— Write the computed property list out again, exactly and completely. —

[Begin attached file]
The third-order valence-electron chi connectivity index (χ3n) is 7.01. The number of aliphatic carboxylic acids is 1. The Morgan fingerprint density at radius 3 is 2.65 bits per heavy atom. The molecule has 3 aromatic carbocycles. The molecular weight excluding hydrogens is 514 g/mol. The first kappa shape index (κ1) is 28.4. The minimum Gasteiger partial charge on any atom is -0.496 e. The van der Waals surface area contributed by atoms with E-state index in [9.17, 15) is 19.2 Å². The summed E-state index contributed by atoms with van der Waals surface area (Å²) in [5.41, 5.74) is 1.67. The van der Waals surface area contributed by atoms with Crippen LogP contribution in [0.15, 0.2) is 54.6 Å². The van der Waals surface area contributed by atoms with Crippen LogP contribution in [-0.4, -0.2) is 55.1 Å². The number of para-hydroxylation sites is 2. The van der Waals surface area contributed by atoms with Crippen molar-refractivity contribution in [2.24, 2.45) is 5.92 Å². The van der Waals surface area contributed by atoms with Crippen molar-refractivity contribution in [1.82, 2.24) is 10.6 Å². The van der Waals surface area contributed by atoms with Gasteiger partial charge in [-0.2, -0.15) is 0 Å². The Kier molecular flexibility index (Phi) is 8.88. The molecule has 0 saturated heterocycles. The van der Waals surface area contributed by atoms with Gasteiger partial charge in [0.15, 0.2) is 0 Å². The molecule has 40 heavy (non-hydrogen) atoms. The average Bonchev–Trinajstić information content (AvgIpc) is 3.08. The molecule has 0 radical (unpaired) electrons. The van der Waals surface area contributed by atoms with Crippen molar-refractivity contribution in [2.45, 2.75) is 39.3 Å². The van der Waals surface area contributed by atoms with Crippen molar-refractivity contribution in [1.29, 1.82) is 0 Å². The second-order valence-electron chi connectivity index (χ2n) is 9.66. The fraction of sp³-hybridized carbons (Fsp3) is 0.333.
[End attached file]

The third-order valence-electron chi connectivity index (χ3n) is 7.01. The number of aliphatic carboxylic acids is 1. The Morgan fingerprint density at radius 3 is 2.65 bits per heavy atom. The molecule has 3 aromatic carbocycles. The molecular weight excluding hydrogens is 514 g/mol. The first kappa shape index (κ1) is 28.4. The minimum Gasteiger partial charge on any atom is -0.496 e. The van der Waals surface area contributed by atoms with E-state index in [9.17, 15) is 19.2 Å². The summed E-state index contributed by atoms with van der Waals surface area (Å²) in [5.41, 5.74) is 1.67. The van der Waals surface area contributed by atoms with Crippen LogP contribution in [0.15, 0.2) is 54.6 Å². The van der Waals surface area contributed by atoms with Crippen LogP contribution in [-0.4, -0.2) is 55.1 Å². The number of para-hydroxylation sites is 2. The van der Waals surface area contributed by atoms with Crippen molar-refractivity contribution in [2.24, 2.45) is 5.92 Å². The van der Waals surface area contributed by atoms with Crippen molar-refractivity contribution in [1.82, 2.24) is 10.6 Å². The van der Waals surface area contributed by atoms with Gasteiger partial charge in [-0.2, -0.15) is 0 Å². The Kier molecular flexibility index (Phi) is 8.88. The molecule has 0 saturated heterocycles. The van der Waals surface area contributed by atoms with Gasteiger partial charge in [0.15, 0.2) is 0 Å². The molecule has 40 heavy (non-hydrogen) atoms. The average Bonchev–Trinajstić information content (AvgIpc) is 3.08. The molecule has 0 radical (unpaired) electrons. The van der Waals surface area contributed by atoms with Crippen molar-refractivity contribution in [2.45, 2.75) is 39.3 Å². The van der Waals surface area contributed by atoms with Crippen molar-refractivity contribution in [1.29, 1.82) is 0 Å². The second-order valence-electron chi connectivity index (χ2n) is 9.66. The fraction of sp³-hybridized carbons (Fsp3) is 0.333.